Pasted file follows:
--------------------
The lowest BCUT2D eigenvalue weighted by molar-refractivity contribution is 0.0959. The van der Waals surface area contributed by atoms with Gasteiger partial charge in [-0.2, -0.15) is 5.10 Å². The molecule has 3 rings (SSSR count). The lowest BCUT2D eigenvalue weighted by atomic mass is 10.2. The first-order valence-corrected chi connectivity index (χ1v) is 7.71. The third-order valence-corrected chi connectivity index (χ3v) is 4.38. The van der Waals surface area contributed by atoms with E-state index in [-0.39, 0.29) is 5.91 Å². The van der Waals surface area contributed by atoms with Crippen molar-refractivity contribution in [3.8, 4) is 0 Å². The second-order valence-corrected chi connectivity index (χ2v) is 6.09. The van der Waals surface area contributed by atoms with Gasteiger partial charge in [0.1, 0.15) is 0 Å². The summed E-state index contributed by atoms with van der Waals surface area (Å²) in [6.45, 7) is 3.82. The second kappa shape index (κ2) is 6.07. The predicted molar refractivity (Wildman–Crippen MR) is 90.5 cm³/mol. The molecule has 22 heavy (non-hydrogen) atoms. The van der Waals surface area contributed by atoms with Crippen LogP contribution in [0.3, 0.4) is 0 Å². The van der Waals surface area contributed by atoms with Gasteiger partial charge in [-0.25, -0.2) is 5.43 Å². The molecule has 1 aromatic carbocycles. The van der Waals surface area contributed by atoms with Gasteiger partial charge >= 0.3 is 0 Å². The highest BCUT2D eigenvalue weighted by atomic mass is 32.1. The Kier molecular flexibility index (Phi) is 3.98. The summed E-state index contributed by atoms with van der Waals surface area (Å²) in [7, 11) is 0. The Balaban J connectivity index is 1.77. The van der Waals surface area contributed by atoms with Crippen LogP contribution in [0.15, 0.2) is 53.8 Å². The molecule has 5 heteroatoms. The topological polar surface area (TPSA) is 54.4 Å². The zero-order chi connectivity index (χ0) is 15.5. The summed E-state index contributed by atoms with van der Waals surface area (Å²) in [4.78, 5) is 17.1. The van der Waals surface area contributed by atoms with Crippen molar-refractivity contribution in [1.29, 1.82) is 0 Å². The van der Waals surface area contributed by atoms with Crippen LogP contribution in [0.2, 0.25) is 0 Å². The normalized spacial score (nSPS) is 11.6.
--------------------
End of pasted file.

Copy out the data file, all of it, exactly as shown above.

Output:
The lowest BCUT2D eigenvalue weighted by molar-refractivity contribution is 0.0959. The van der Waals surface area contributed by atoms with Gasteiger partial charge in [-0.2, -0.15) is 5.10 Å². The molecule has 3 rings (SSSR count). The lowest BCUT2D eigenvalue weighted by atomic mass is 10.2. The first-order valence-corrected chi connectivity index (χ1v) is 7.71. The third-order valence-corrected chi connectivity index (χ3v) is 4.38. The van der Waals surface area contributed by atoms with E-state index in [-0.39, 0.29) is 5.91 Å². The van der Waals surface area contributed by atoms with Crippen molar-refractivity contribution in [3.8, 4) is 0 Å². The second-order valence-corrected chi connectivity index (χ2v) is 6.09. The van der Waals surface area contributed by atoms with Gasteiger partial charge in [0.1, 0.15) is 0 Å². The summed E-state index contributed by atoms with van der Waals surface area (Å²) in [6.45, 7) is 3.82. The second kappa shape index (κ2) is 6.07. The predicted molar refractivity (Wildman–Crippen MR) is 90.5 cm³/mol. The molecule has 22 heavy (non-hydrogen) atoms. The van der Waals surface area contributed by atoms with Crippen LogP contribution in [0.3, 0.4) is 0 Å². The van der Waals surface area contributed by atoms with Gasteiger partial charge in [-0.25, -0.2) is 5.43 Å². The molecule has 1 aromatic carbocycles. The van der Waals surface area contributed by atoms with Gasteiger partial charge >= 0.3 is 0 Å². The highest BCUT2D eigenvalue weighted by atomic mass is 32.1. The Kier molecular flexibility index (Phi) is 3.98. The summed E-state index contributed by atoms with van der Waals surface area (Å²) in [7, 11) is 0. The Balaban J connectivity index is 1.77. The van der Waals surface area contributed by atoms with Crippen LogP contribution in [0.15, 0.2) is 53.8 Å². The molecule has 5 heteroatoms. The topological polar surface area (TPSA) is 54.4 Å². The zero-order chi connectivity index (χ0) is 15.5. The summed E-state index contributed by atoms with van der Waals surface area (Å²) in [4.78, 5) is 17.1. The van der Waals surface area contributed by atoms with Crippen molar-refractivity contribution in [1.29, 1.82) is 0 Å². The van der Waals surface area contributed by atoms with Crippen LogP contribution in [0.2, 0.25) is 0 Å². The normalized spacial score (nSPS) is 11.6.